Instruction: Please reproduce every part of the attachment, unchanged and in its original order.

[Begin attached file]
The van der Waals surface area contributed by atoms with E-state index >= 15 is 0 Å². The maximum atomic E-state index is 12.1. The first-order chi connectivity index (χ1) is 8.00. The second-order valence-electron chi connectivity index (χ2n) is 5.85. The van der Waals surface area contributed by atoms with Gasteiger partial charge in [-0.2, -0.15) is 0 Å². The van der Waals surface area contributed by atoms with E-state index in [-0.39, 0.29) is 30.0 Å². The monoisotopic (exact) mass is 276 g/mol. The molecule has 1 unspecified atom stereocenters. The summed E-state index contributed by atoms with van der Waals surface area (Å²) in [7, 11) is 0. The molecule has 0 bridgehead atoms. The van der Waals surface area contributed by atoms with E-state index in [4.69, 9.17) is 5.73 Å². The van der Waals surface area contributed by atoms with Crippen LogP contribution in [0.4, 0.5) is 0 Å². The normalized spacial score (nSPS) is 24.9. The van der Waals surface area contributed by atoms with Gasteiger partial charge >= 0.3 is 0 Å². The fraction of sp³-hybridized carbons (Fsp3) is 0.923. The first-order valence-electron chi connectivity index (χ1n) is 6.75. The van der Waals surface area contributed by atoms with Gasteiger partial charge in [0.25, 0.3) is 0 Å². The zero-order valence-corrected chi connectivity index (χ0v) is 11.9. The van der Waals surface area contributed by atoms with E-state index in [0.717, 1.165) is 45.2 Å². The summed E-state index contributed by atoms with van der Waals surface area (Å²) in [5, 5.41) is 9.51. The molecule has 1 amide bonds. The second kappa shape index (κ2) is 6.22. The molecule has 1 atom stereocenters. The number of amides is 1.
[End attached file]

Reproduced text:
The van der Waals surface area contributed by atoms with E-state index >= 15 is 0 Å². The maximum atomic E-state index is 12.1. The first-order chi connectivity index (χ1) is 8.00. The second-order valence-electron chi connectivity index (χ2n) is 5.85. The van der Waals surface area contributed by atoms with Gasteiger partial charge in [-0.2, -0.15) is 0 Å². The van der Waals surface area contributed by atoms with E-state index in [-0.39, 0.29) is 30.0 Å². The monoisotopic (exact) mass is 276 g/mol. The molecule has 1 unspecified atom stereocenters. The summed E-state index contributed by atoms with van der Waals surface area (Å²) in [7, 11) is 0. The molecule has 0 bridgehead atoms. The van der Waals surface area contributed by atoms with E-state index in [4.69, 9.17) is 5.73 Å². The van der Waals surface area contributed by atoms with Crippen LogP contribution in [0.4, 0.5) is 0 Å². The normalized spacial score (nSPS) is 24.9. The van der Waals surface area contributed by atoms with Gasteiger partial charge >= 0.3 is 0 Å². The fraction of sp³-hybridized carbons (Fsp3) is 0.923. The first-order valence-electron chi connectivity index (χ1n) is 6.75. The van der Waals surface area contributed by atoms with Gasteiger partial charge in [0.25, 0.3) is 0 Å². The zero-order valence-corrected chi connectivity index (χ0v) is 11.9. The van der Waals surface area contributed by atoms with E-state index in [0.717, 1.165) is 45.2 Å². The summed E-state index contributed by atoms with van der Waals surface area (Å²) in [5, 5.41) is 9.51. The molecule has 1 amide bonds. The second kappa shape index (κ2) is 6.22. The molecule has 1 atom stereocenters. The number of amides is 1.